Timothy Sandefur joins us this week to discuss how Frederick Douglass does not align perfectly into the accepted political factions of today.
Smith discusses some major controversies provoked by the debate over ratification of the U.S. Constitution.
A hero of the American Revolution, Lafayette was also a champion of liberty in his native France.
The first presidential candidate of the Libertarian party, John Hospers played an important role in organizing libertarians for political action.
Liz Mair joins us to discuss Nunes, his cow, & how the lawsuit has created an internet backlash drawing more attention to parody accounts.
With his electoral vote in 1972 and presidential campaign in 1976, Roger Lea MacBride expanded the influence of the Libertarian Party.
Jacob Grier joins the show today to talk with Trevor about the American war on tobacco.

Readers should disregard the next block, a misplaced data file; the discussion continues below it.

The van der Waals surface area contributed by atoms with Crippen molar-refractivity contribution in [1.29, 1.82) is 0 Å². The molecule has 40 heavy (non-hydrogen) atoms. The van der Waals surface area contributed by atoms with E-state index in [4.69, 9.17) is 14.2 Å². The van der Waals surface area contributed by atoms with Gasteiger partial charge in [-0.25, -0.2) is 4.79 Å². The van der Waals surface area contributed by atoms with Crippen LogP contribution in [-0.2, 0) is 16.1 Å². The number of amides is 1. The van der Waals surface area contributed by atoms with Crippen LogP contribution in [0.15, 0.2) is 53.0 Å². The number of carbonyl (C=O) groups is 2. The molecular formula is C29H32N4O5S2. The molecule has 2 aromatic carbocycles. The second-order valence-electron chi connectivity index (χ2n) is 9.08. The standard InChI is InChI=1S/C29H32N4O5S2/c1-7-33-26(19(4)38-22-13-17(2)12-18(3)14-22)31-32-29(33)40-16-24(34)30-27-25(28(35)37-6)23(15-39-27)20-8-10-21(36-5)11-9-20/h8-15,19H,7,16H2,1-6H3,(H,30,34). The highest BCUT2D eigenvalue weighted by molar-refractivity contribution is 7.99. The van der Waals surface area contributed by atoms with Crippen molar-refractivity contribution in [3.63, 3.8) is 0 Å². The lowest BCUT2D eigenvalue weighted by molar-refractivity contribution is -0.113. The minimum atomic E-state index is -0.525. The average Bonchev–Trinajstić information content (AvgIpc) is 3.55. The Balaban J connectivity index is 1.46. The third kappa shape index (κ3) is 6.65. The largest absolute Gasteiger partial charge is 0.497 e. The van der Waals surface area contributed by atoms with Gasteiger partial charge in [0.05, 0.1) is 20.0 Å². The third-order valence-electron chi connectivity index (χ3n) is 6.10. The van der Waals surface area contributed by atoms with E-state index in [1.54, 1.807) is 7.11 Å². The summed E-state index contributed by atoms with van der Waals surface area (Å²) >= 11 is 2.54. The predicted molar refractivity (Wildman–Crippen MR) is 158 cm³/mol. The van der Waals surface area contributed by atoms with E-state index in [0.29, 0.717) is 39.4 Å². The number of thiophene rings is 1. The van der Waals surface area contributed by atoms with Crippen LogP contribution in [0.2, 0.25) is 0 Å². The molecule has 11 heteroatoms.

The Declaration of Independence famously spoke of right to “the pursuit of happiness,” a phrase that has been questioned as to its extent and meaning.
Wooldridge answers the classic question: “But who will build the roads?”
Donohue explains how modern libertarianism traces back to the Antifederalists, the group opposed to the adoption of the U.S. Constitution.
Caleb Brown interviews Anthony Comegna about the English Civil Wars and high weirdness in the primitive libertarian tradition.
A prolific author and Austrian economist, Murray Rothbard promoted a form of free market anarchism he called “anarcho-capitalism.”
In light of the eugenics movement of the early-to-mid 20th century, genetics is often a dangerous topic in today’s scientific discourse.
Smith explains some features of the slave trade and the constitutional provision that it would not be banned in America for at least 20 years.
What would happen if we didn’t have a central bank?
Smith discusses some controversies over slavery during the framing of the Constitution, especially the three-fifths clause.
Horwitz remembers the life and thought of Leland Yeager (November 4, 1924 – April 23, 2018).